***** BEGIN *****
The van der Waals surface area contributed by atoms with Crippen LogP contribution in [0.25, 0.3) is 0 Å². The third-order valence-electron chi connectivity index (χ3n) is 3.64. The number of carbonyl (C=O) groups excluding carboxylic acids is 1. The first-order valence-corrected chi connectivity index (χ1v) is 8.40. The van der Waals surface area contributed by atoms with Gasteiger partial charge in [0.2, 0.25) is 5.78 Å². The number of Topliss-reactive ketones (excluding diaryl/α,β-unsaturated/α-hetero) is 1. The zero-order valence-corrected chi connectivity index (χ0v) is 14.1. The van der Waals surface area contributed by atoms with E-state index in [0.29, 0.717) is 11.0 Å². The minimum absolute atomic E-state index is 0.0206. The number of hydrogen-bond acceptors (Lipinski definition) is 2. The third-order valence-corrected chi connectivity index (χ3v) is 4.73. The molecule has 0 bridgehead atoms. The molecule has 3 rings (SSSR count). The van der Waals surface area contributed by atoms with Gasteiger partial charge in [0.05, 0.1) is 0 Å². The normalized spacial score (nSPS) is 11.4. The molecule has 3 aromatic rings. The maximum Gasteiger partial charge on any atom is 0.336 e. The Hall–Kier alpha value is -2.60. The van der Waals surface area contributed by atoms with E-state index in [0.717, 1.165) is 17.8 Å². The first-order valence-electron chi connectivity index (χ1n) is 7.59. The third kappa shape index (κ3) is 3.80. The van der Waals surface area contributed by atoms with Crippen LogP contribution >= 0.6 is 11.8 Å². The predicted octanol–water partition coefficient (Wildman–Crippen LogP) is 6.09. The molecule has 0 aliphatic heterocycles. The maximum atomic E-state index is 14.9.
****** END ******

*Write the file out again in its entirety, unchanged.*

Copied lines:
The van der Waals surface area contributed by atoms with Crippen LogP contribution in [0.25, 0.3) is 0 Å². The third-order valence-electron chi connectivity index (χ3n) is 3.64. The number of carbonyl (C=O) groups excluding carboxylic acids is 1. The first-order valence-corrected chi connectivity index (χ1v) is 8.40. The van der Waals surface area contributed by atoms with Gasteiger partial charge in [0.2, 0.25) is 5.78 Å². The number of Topliss-reactive ketones (excluding diaryl/α,β-unsaturated/α-hetero) is 1. The zero-order valence-corrected chi connectivity index (χ0v) is 14.1. The van der Waals surface area contributed by atoms with E-state index in [0.29, 0.717) is 11.0 Å². The minimum absolute atomic E-state index is 0.0206. The number of hydrogen-bond acceptors (Lipinski definition) is 2. The third-order valence-corrected chi connectivity index (χ3v) is 4.73. The molecule has 0 bridgehead atoms. The molecule has 3 rings (SSSR count). The van der Waals surface area contributed by atoms with Gasteiger partial charge in [0.05, 0.1) is 0 Å². The normalized spacial score (nSPS) is 11.4. The molecule has 3 aromatic rings. The maximum Gasteiger partial charge on any atom is 0.336 e. The Hall–Kier alpha value is -2.60. The van der Waals surface area contributed by atoms with E-state index in [0.717, 1.165) is 17.8 Å². The first-order valence-electron chi connectivity index (χ1n) is 7.59. The third kappa shape index (κ3) is 3.80. The van der Waals surface area contributed by atoms with Crippen LogP contribution >= 0.6 is 11.8 Å². The predicted octanol–water partition coefficient (Wildman–Crippen LogP) is 6.09. The molecule has 0 aliphatic heterocycles. The maximum atomic E-state index is 14.9.